A Tribute to those Dogs Who Were Loved & Lost

After posting my entry to commemorate Phoenix’s 14th birthday, I began thinking about all the dogs I have known who have joined their friends on the rainbow bridge and decided to take a moment to recognize them. If I have forgotten anyone’s dog please send me an e-mail or leave a comment and I’ll make sure to add them.

Whitney & Madison
I met these two wonderful goldens for the first time when I went to pick out Aspen at her breeder’s home in Hanover, Ontario. Whitney was already retired from breeding, but Madison was pregnant with her final litter and due in just over a month’s time. They were such friendly souls and loved having us come into their home. Whitney passed away about 4 or 5 years later at the age of 12 and Madison passed on about a year or so ago at the age of 12. Both girls passed away during the day while they napped in their favourite spots on the front deck in the sun. Doris wrote me a month or so after each of them passed on and to hear her sadness made me realize how special these dogs were to her.

I met this wonderful boy for the first time when he was about 12 or 13 (not completely sure). Nelson was a hearing Ear Dog who devoted his life to serving and unconditionally loving his handler. He went absolutely everywhere with his handler and when he became ill, she did everything possible to keep him well. Most dogs tend to retire after the age of 11 or 12, but nelson was a trooper and continued to work until his illness got to be too much for him. Nelson’s handler was so distraught when he passed on, but she always knew he would watch over her and began the tough process of getting a new partner.

I never got a chance to meet Pockets, but through windows messenger became good friends with her handler. Pockets was a Hearing Ear dog like Nelson, but instead of being a smaller dog, she was a medium sized black Labrador retriever. Pockets became ill pretty suddenly, having developed some lumps that were found to be cancerous. She lived for about a year after her terminal diagnosis and worked the entire time. Pockets was also a loyal and devoted friend, even when she wasn’t well she insisted on helping her handler in any way possible. Pockets passed away in her handlers arms, they had gone to visit a family member and while trying to walk to the house she just laid down on the lawn and fell asleep in her handlers arms forever. Hearing this story made me cry and hope that Phoenix will leave me in a similar manner – on his own terms.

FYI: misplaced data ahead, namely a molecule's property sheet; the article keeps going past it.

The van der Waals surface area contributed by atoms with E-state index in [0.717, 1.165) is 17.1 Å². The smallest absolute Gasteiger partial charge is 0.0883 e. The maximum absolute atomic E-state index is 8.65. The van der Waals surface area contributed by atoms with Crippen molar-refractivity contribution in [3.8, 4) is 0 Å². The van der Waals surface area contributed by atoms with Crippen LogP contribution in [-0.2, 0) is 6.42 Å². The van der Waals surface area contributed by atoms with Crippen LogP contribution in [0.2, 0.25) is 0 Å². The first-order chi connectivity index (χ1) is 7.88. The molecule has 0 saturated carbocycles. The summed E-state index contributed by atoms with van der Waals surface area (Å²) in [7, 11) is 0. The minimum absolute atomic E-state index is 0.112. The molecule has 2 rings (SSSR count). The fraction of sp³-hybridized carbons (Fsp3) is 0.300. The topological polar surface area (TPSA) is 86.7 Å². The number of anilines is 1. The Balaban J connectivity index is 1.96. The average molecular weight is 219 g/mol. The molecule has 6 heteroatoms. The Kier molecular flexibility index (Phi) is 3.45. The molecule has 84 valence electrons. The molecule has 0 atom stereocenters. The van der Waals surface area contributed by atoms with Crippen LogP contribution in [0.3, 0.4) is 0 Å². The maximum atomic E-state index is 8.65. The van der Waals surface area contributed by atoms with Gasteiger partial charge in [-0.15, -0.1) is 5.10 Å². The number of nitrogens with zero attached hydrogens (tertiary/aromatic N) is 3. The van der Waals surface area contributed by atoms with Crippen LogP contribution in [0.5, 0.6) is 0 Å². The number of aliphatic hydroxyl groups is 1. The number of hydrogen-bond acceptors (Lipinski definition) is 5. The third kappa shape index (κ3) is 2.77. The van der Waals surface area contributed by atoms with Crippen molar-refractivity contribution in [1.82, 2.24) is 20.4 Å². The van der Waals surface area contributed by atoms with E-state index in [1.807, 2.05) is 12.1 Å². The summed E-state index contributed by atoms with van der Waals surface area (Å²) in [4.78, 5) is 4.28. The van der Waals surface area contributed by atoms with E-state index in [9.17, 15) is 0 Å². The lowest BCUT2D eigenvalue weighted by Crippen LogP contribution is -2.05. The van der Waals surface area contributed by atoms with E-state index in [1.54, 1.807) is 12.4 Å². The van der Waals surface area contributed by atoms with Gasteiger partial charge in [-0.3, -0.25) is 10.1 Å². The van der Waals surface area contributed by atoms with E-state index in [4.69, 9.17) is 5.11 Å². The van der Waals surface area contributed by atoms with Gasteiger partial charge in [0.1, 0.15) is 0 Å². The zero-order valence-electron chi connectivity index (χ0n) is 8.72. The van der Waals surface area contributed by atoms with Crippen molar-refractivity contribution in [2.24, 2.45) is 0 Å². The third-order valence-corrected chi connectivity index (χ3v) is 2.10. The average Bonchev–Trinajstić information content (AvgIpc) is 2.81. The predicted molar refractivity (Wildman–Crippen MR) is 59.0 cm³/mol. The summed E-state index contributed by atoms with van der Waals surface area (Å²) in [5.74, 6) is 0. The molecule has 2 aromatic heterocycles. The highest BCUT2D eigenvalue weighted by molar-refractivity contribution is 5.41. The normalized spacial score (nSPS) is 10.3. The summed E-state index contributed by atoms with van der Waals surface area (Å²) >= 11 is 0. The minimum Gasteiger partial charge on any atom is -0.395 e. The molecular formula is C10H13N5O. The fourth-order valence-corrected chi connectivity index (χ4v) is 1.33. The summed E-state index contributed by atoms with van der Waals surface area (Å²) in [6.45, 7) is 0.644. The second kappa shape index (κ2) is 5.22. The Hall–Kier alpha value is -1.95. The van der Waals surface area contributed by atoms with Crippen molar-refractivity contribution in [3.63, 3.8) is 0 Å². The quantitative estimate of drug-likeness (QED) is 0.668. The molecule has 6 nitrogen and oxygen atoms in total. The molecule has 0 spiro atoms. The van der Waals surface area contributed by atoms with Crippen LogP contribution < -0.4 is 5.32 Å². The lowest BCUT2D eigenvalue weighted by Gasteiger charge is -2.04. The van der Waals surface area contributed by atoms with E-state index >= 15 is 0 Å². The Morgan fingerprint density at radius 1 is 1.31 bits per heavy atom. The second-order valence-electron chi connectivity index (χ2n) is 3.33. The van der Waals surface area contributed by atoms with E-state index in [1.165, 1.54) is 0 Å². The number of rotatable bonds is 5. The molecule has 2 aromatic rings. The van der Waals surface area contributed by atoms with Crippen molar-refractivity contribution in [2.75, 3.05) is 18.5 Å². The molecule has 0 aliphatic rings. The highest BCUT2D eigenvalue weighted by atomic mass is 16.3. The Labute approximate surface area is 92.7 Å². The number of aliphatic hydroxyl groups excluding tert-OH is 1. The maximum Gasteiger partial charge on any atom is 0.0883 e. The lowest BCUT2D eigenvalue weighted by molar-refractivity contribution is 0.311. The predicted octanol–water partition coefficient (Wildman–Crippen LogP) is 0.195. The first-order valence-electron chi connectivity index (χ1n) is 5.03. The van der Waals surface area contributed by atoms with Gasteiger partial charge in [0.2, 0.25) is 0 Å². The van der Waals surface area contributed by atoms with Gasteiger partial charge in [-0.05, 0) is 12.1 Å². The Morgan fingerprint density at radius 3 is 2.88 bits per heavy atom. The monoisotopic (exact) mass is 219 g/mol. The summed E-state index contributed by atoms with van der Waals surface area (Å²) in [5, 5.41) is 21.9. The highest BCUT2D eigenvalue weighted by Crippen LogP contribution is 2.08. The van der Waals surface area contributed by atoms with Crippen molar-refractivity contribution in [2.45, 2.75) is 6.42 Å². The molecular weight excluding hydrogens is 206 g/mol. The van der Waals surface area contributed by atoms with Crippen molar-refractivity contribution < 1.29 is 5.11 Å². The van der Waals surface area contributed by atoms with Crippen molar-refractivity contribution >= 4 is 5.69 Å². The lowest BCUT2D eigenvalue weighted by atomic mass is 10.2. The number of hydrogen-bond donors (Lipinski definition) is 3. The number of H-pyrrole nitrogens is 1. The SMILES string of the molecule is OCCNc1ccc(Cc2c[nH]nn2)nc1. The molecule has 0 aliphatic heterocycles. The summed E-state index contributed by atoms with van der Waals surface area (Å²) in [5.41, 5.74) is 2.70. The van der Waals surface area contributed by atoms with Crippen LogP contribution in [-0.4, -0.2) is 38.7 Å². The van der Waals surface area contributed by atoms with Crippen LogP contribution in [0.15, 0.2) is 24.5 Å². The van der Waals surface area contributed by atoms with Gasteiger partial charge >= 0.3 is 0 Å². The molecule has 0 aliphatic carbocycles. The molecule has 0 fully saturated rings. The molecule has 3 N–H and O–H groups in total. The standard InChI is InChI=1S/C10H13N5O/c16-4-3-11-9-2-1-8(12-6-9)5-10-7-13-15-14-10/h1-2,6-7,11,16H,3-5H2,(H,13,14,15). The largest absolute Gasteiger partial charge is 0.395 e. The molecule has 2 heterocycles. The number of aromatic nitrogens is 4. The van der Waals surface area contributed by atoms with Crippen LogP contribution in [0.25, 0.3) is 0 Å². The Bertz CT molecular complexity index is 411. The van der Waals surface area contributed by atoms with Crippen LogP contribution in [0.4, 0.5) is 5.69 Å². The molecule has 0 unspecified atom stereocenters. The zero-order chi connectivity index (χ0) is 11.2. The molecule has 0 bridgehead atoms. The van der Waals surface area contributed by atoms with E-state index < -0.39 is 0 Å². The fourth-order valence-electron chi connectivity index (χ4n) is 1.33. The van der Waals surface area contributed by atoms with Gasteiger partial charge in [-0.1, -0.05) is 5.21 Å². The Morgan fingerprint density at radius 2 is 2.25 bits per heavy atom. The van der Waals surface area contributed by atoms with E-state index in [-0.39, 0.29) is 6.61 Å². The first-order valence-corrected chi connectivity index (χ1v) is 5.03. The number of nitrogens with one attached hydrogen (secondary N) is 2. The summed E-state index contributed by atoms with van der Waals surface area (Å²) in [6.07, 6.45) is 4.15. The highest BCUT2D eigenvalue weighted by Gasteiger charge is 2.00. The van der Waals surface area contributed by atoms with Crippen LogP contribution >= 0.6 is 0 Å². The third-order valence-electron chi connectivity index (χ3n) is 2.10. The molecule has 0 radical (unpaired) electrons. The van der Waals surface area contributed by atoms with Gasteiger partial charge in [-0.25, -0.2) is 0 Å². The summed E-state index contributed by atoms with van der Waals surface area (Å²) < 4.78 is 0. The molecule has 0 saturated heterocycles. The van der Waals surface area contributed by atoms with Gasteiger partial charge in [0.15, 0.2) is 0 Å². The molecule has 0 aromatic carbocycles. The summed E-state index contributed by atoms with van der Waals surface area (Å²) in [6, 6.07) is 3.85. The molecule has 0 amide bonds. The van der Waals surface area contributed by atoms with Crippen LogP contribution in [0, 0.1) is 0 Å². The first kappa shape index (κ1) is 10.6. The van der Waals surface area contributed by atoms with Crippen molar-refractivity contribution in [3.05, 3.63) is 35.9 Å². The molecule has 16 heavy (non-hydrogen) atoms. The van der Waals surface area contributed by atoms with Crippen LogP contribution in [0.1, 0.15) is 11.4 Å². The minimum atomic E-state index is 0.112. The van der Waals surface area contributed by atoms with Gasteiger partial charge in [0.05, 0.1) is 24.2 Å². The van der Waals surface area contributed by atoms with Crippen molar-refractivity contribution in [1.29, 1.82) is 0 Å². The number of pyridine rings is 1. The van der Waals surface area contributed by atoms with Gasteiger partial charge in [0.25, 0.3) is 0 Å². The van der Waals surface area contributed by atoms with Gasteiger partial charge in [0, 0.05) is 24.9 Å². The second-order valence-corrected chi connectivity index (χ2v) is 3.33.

I met Luther about a year after his handler first brought him home. Luther was a big, goofy yellow Labrador retriever from guide Dogs for The blind. Luther and his handler were inseparable, they taught one another so much about life. He knew many skills that weren’t taught in school and gave his handler an unconditional love that would never be forgotten. I got to see Luther throughout his working years and was amazed to see the bond him and his handler possessed. Luther retired around the age of 10 and a new guide was brought in to take over his duties. Luther and his handler still maintained their bond, but sadly a year or so after his retirement Luther was diagnosed with cancer and passed away shortly after.